Grace An unmerited gift of God Earned by right thinking
As a believer, you cannot deserve Grace The results of your efforts
Human nature Conflicted: good and evil contend within and for the soul of every person All good; evil is external to the person
“Love and do as you will”
Cardinal virtues Temperance
Prudence
Fortitude
Justice
Tolerance
Compassion
Guilt
Social Justice
Sacraments Baptism
Holy Eucharist
(Roman Catholics have five others)
Environmentalism
Multi-culturalism
Community service
Self-criticism
Prophets from before the common era Moses
Elijah
Isaiah
Jean-Jacques Rousseau
Auguste Comte
Karl Marx
Bearers of wisdom in the common era Paul, born Saul of Tarsus
John Chrysostom
Augustine of Hippo
Theodor W. Adorno
John Rawls
Michel Foucault
Salvation is Individual Collective
Eschatology Jesus shall return to judge the living and the dead; his kingdom shall have no end Social progress shall reveal the truth, allowing us to transcend politics; history will end

A sacrament is defined as an outward and visible sign of an inward and spiritual grace. Christians obtain sacraments by ritual actions. Progressives obtain sacraments by ritual promotion of beliefs.

Progressives do not believe that five thousand persons can be fed from five loaves and two fishes, but Christians do not believe that the entire world can be fed without honest effort by all persons.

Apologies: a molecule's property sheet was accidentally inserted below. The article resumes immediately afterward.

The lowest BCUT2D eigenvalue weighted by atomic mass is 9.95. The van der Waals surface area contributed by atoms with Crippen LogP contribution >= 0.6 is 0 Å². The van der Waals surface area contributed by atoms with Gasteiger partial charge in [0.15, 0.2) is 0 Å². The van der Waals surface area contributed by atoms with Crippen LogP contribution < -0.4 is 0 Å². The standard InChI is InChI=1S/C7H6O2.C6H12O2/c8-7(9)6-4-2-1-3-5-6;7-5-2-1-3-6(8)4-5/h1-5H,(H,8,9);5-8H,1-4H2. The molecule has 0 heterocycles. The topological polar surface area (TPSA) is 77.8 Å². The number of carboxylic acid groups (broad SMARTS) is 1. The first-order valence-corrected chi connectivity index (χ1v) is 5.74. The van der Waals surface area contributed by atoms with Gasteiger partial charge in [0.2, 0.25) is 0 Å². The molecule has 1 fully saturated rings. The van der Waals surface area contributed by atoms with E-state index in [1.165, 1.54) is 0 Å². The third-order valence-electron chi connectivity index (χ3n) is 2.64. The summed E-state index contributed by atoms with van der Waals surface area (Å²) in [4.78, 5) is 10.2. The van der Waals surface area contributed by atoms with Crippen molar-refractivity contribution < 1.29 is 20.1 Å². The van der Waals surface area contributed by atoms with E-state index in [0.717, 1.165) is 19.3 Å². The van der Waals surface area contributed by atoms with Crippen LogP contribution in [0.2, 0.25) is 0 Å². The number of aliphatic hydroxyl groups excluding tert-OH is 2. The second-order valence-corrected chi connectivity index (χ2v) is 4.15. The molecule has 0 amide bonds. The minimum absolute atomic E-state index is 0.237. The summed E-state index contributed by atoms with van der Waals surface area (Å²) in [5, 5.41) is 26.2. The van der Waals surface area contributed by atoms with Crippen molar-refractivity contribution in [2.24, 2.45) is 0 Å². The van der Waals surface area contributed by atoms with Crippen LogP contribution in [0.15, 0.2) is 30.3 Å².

Even though many Progressives have turned their backs on technological progress or economic progress, their faith in social progress is central. They believe that history will prove them out, justifying their beliefs and repudiating those of the people who disagree with them. They like to say that those who disagree with them are “on the wrong side of history.” For this reason, I find they are properly identified as Progressives.

A faith in The People also requires a priestly class to interpret the inexpressible will of The People. Just walking up to actual people and asking them what they want appears to be both unreliable and unsatisfactory. One needs special abilities to discern between the public interest and one’s own special interest, much the same way that not everyone can discern between the Will of God and their own wills.

There are, to be sure, persons who are both Christian and Progressive. They are serving two masters; if they think otherwise, they have another think coming. The People are also a jealous god, demanding that the faithful have no gods outranking The People. The two beliefs of human nature and the two concepts of spiritual authority are wholly incompatible.

In the late 1800s there was the Social Gospel movement. Leaders of this movement called for social redemption of the entire community, giving this priority over redemption of individual believers. As John Taylor summarized it, “The Social Gospel adherents considered it to be their mission to fulfill, in this life, the New Testament’s call to bring about the perfect Kingdom of God.” One Social Gospel leader, Charles Sheldon, introduced the question, “What would Jesus do?”